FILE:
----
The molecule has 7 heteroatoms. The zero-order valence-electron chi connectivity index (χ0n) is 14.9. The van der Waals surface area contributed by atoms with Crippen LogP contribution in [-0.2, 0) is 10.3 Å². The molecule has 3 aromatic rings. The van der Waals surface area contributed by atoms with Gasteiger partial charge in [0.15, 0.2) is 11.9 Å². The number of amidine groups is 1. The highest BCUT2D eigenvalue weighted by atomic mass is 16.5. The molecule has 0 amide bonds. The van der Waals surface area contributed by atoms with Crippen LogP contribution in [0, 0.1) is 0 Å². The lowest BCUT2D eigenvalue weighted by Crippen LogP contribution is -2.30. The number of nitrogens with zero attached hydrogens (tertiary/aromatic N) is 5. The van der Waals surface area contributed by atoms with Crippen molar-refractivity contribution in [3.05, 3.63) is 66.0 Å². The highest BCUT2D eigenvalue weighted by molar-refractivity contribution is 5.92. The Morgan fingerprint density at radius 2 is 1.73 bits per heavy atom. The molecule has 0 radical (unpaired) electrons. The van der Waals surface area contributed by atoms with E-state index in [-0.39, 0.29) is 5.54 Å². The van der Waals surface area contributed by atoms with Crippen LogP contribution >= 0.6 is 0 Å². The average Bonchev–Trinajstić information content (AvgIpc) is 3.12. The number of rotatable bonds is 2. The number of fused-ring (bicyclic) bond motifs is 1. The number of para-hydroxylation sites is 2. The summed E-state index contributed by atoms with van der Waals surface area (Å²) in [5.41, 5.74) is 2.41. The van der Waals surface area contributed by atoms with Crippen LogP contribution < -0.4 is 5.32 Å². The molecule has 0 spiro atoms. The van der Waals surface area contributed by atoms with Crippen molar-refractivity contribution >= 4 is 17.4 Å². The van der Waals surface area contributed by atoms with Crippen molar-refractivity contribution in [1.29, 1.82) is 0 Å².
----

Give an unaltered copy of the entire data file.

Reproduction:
The molecule has 7 heteroatoms. The zero-order valence-electron chi connectivity index (χ0n) is 14.9. The van der Waals surface area contributed by atoms with Crippen LogP contribution in [-0.2, 0) is 10.3 Å². The molecule has 3 aromatic rings. The van der Waals surface area contributed by atoms with Gasteiger partial charge in [0.15, 0.2) is 11.9 Å². The number of amidine groups is 1. The highest BCUT2D eigenvalue weighted by atomic mass is 16.5. The molecule has 0 amide bonds. The van der Waals surface area contributed by atoms with Crippen LogP contribution in [0, 0.1) is 0 Å². The lowest BCUT2D eigenvalue weighted by Crippen LogP contribution is -2.30. The number of nitrogens with zero attached hydrogens (tertiary/aromatic N) is 5. The van der Waals surface area contributed by atoms with Crippen molar-refractivity contribution in [3.05, 3.63) is 66.0 Å². The highest BCUT2D eigenvalue weighted by molar-refractivity contribution is 5.92. The Morgan fingerprint density at radius 2 is 1.73 bits per heavy atom. The molecule has 0 radical (unpaired) electrons. The van der Waals surface area contributed by atoms with E-state index in [-0.39, 0.29) is 5.54 Å². The van der Waals surface area contributed by atoms with Crippen LogP contribution >= 0.6 is 0 Å². The average Bonchev–Trinajstić information content (AvgIpc) is 3.12. The number of rotatable bonds is 2. The number of fused-ring (bicyclic) bond motifs is 1. The number of para-hydroxylation sites is 2. The summed E-state index contributed by atoms with van der Waals surface area (Å²) in [5.41, 5.74) is 2.41. The van der Waals surface area contributed by atoms with Crippen LogP contribution < -0.4 is 5.32 Å². The molecule has 0 spiro atoms. The van der Waals surface area contributed by atoms with Crippen molar-refractivity contribution >= 4 is 17.4 Å². The van der Waals surface area contributed by atoms with Crippen molar-refractivity contribution in [1.29, 1.82) is 0 Å².